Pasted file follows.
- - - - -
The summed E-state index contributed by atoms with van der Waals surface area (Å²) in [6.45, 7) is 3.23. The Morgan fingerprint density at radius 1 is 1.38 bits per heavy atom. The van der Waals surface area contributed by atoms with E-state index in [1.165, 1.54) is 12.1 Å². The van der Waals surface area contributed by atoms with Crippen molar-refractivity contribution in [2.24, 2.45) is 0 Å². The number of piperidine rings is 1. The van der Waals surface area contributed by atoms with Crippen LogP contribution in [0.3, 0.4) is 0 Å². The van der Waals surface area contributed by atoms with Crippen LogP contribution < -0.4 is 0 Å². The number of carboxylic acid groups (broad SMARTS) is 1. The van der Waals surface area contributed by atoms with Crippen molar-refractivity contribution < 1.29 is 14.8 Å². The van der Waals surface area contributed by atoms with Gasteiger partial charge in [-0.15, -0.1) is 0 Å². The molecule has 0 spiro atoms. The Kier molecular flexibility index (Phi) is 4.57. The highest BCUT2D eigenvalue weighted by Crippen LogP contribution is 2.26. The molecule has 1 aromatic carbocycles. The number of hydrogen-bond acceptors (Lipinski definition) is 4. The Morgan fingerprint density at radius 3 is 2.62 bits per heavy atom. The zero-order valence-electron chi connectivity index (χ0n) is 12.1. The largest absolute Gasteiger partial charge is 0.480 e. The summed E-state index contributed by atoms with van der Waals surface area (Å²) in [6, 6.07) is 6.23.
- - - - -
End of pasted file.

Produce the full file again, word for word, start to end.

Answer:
The summed E-state index contributed by atoms with van der Waals surface area (Å²) in [6.45, 7) is 3.23. The Morgan fingerprint density at radius 1 is 1.38 bits per heavy atom. The van der Waals surface area contributed by atoms with E-state index in [1.165, 1.54) is 12.1 Å². The van der Waals surface area contributed by atoms with Crippen molar-refractivity contribution in [2.24, 2.45) is 0 Å². The number of piperidine rings is 1. The van der Waals surface area contributed by atoms with Crippen LogP contribution in [0.3, 0.4) is 0 Å². The van der Waals surface area contributed by atoms with Crippen LogP contribution < -0.4 is 0 Å². The number of carboxylic acid groups (broad SMARTS) is 1. The van der Waals surface area contributed by atoms with Crippen molar-refractivity contribution < 1.29 is 14.8 Å². The van der Waals surface area contributed by atoms with Gasteiger partial charge in [-0.15, -0.1) is 0 Å². The molecule has 0 spiro atoms. The Kier molecular flexibility index (Phi) is 4.57. The highest BCUT2D eigenvalue weighted by Crippen LogP contribution is 2.26. The molecule has 1 aromatic carbocycles. The number of hydrogen-bond acceptors (Lipinski definition) is 4. The Morgan fingerprint density at radius 3 is 2.62 bits per heavy atom. The zero-order valence-electron chi connectivity index (χ0n) is 12.1. The largest absolute Gasteiger partial charge is 0.480 e. The summed E-state index contributed by atoms with van der Waals surface area (Å²) in [6, 6.07) is 6.23.